Nearly everyone has dealt with the dreaded "belly bloat." Even if you haven't, you've heard about it: There are entire books devoted to the topic, and countless other articles already out there about ways to "beat the bloat."
Bloating is a very common symptom that can, in some cases, reveal underlying health issues. But we tend to say we "feel bloated" when we simply mean "full." And, unfortunately, "I'm so bloated" has become a problematic code phrase in our society for "I'm feeling fat today" — as if that were a bad thing. Worse, a lot of the popular advice about bloating that exists takes advantage of these body anxieties and ignores the fact that bloating is what's supposed to happen.
Your stomach is designed to withstand changes. In addition to being squished and contorted as you move around and wear tight-fitting clothes, your stomach will naturally expand to accommodate your meals. "Your belly is going to get distended during the day normally," explains Felice Schnoll-Sussman, MD, a gastroenterologist at New York Presbyterian Hospital. "It happens to everyone...but some people are extra sensitive to that."
"Bloating is a very general term," she continues. But what doctors mean when they talk about bloating is often very different from what the rest of us mean.
First off, bloating isn't just feeling full. "Bloating is typically related to a sense of gassiness and abdominal discomfort," Dr. Schnoll-Sussman says. "Some people also see abdominal distension, but others don't."
Sometimes the cause can be traced back to an imbalance of bacteria. If you've taken a course of antibiotics recently, for instance, the bacteria responsible for breaking down some types of complex carbohydrates may be out of whack. So you may feel a bit bloated after eating foods that contain those carbs, such as beans and lentils, because these bacteria produce gas as part of the natural digestion process. But the two main causes of bloating are swallowing too much air (which ends up in your intestines) and eating large meals too quickly (which backs everything up).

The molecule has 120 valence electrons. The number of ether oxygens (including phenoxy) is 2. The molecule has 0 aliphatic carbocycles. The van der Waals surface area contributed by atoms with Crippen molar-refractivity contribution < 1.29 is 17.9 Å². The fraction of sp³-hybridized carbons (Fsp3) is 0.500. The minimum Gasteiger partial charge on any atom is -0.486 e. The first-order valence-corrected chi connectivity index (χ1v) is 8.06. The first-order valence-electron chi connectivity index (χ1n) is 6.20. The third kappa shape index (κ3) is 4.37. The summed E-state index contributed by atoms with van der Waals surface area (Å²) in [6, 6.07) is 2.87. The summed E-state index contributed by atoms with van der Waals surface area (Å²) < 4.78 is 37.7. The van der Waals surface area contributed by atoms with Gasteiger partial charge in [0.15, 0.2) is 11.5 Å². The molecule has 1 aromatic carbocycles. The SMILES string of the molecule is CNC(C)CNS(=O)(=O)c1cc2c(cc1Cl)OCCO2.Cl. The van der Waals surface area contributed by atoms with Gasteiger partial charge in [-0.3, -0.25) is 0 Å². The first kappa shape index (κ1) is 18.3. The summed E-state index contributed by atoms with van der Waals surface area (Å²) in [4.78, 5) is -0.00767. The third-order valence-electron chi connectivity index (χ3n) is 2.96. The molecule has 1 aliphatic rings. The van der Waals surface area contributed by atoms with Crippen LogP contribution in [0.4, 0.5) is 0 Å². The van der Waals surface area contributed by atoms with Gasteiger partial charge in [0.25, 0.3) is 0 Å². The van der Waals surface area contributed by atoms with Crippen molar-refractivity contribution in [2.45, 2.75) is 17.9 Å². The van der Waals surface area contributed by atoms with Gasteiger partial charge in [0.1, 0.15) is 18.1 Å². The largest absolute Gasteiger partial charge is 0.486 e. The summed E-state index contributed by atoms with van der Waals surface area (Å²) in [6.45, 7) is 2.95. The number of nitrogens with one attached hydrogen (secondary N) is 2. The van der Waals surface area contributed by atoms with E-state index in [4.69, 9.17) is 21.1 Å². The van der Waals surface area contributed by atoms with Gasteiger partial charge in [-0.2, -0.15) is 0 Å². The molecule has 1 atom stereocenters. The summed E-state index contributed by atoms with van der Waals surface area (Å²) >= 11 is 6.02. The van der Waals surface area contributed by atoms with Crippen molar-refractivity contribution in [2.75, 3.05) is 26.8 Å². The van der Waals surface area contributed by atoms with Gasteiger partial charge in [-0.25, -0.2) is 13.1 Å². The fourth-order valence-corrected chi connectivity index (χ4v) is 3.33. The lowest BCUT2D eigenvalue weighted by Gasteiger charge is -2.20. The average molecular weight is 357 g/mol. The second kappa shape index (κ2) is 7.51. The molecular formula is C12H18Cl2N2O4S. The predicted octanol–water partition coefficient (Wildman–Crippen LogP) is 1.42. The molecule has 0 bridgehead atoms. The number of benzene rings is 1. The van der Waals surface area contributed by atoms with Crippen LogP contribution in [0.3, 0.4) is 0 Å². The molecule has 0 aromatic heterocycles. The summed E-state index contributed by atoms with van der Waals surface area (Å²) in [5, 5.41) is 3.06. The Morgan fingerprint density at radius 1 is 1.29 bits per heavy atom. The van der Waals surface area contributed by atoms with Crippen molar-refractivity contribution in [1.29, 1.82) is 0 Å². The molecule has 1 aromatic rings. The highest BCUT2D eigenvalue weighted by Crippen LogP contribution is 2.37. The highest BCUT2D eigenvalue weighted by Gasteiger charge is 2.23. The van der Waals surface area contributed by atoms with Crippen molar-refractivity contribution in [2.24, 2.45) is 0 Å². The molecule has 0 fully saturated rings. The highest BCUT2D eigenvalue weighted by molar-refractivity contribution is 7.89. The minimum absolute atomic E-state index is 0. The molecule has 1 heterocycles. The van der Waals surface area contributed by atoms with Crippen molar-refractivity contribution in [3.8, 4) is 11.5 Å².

Constipation also tends to go hand-in-hand with bloating. "Our GI tract is basically plumbing," explains Dr. Schnoll-Sussman. "There's a top and a bottom. And what goes in must, at some point, come out." So, if you're constipated, she says, there may be a buildup of gas and fluid behind the (ahem) blockage that's making you feel bloated on top of not being able to poop.
The key to dealing with bloating is first knowing what's normal for you, as there are a few cases in which bloating can be a sign of something more serious. "The most important thing is getting a sense of whether or not this is something new," says Dr. Schnoll-Sussman. If you've had GI issues your whole life, that might just be a characteristic of your individual system. But if you're noticing a recent change in the way your tummy feels — especially if you haven't changed anything about your diet — that could be a red flag.
In the most serious scenarios, persistent bloating can be a result of a (possibly cancerous) growth in the GI tract that's blocking things up. Bloating is also one of very few early warning signs for ovarian cancer. (Ovarian cancer is rare, but any weird bloating can and should be investigated.) Remember, though, these aren't cases where you're feeling a little extra full and then all better the next day; here, you'll most likely feel bloated, for no apparent reason, every day for weeks.
However, in the vast majority of cases, feeling bloated is a temporary annoyance and nothing to worry about in the long term. In fact, Dr. Schnoll-Sussman says that up to 10% of Americans report dealing with bloating on a regular basis.
Still, there's no reason to be uncomfortable, and there are a few common habits that can make your bloating, and therefore your discomfort, worse. So, to that end, we collected a few tips for dealing with this gassy fact of life (minus the usual misinformation and diet tips masquerading as health advice). Click through to see a few ways to feel better if your bloat is bothering you — and strategies to prevent it in the first place.